As leader of the hospital’s emergency department, D’Onofrio has witnessed the unfolding opioid crisis firsthand. Far from abating, the tsunami of addiction only continues to grow, she told her audience. Thanks to opioid overdose deaths, the life expectancy of white men has fallen for the first time in a century, she said. The disease affects every socio-economic group and every county and state. In Philadelphia, a librarian at the public library is now saving an overdose victim with naloxone on the institution’s lawn every day, she said.
The picture is no rosier in Connecticut. In 2015 overdose deaths reached almost 700.‘We know this is rapidly increasing and we expected the official numbers to be significantly increased to date.” D’Onofrio predicted. The rapid influx of synthetic opioids such as fentanyl has fueled this crisis. She went so far as to call for putting the antidote naloxone in public places such as coffee houses and in automatic defibrillator stations.
In June 2016, the problem reached crisis proportions in New Haven. Twelve people—three of whom died—overdosed in 24 hours. The cause: the deadly synthetic opioid fentanyl, 50 times more powerful than heroin, was being sold as cocaine and people naïve to opioids were snorting it. Pre-hospital providers—such first responders as emergency medical services and fire departments—ran out of naloxone, as several doses were needed to reverse this potent opioid, and emergency supplies were provided by Yale New Haven Hospital and Bridgeport Hospital.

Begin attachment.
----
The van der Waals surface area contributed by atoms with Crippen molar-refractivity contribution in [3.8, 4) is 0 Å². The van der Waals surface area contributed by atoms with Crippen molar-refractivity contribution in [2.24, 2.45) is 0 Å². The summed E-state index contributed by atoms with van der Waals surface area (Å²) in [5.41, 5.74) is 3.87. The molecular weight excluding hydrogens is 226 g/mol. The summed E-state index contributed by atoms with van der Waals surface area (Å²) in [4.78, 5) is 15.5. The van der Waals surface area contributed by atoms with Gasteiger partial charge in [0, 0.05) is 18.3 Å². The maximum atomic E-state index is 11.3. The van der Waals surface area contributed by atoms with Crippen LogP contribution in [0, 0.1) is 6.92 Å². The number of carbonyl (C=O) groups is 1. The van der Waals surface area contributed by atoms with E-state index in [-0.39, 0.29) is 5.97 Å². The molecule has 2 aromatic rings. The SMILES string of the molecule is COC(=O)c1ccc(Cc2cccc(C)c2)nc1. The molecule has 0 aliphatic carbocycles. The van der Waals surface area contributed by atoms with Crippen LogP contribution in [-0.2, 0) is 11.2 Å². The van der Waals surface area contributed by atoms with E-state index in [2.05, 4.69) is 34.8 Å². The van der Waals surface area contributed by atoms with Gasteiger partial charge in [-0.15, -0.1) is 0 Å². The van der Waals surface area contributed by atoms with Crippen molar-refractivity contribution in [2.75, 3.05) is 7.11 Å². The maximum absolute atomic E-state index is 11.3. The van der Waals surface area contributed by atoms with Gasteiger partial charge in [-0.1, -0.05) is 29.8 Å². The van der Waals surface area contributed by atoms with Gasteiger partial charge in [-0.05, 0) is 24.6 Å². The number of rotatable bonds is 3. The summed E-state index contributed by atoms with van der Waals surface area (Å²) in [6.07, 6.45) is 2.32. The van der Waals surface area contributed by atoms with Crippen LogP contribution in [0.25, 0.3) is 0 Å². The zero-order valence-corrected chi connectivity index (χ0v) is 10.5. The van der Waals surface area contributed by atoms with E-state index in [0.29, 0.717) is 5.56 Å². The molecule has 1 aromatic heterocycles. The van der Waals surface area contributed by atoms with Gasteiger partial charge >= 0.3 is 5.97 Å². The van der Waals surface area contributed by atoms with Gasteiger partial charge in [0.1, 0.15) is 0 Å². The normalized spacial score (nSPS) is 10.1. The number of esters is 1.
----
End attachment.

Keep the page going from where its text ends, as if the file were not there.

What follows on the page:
In response to the exploding number of overdose deaths, Connecticut Gov. Dannel P. Malloy appointed a task force to address the issues and develop a strategic plan. Led by a Yale team that includes D’Onofrio; David A. Fiellin, M.D., professor of medicine; Robert Heimer, Ph.D., professor of epidemiology and public health and of pharmacology; and William C. Becker, M.D., assistant professor of medicine, and with broad input from stakeholders and agencies throughout the State, the Connecticut Opioid REsponse initiative was developed. This initiative is now being implemented with multiple strategies including legislative changes to improve data sharing throughout state; improved access to treatment; reducing overdose deaths by expanding access to naloxone; increasing adherence to opioid prescribing guidelines among providers; and increasing the community understanding of opioid use disorder and the most effective and evidence-based responses to promote treatment uptake and decrease stigma.
D’Onofrio wants to take the destigmatizing of addiction a step further, arguing that doctors and the media need to adopt new language in talking about the disease. Instead of “addict,” she suggested saying “person with an addiction” or “person with an opioid use disorder.”
“We’re trying to get the word out that this is a disease and we need to treat it like a disease and therefore people would be more willing to come forward to get the treatment they need.It is like all chronic diseases and relapses are expected and should not be interpreted as a moral failing or lack of willpower D’Onofrio said.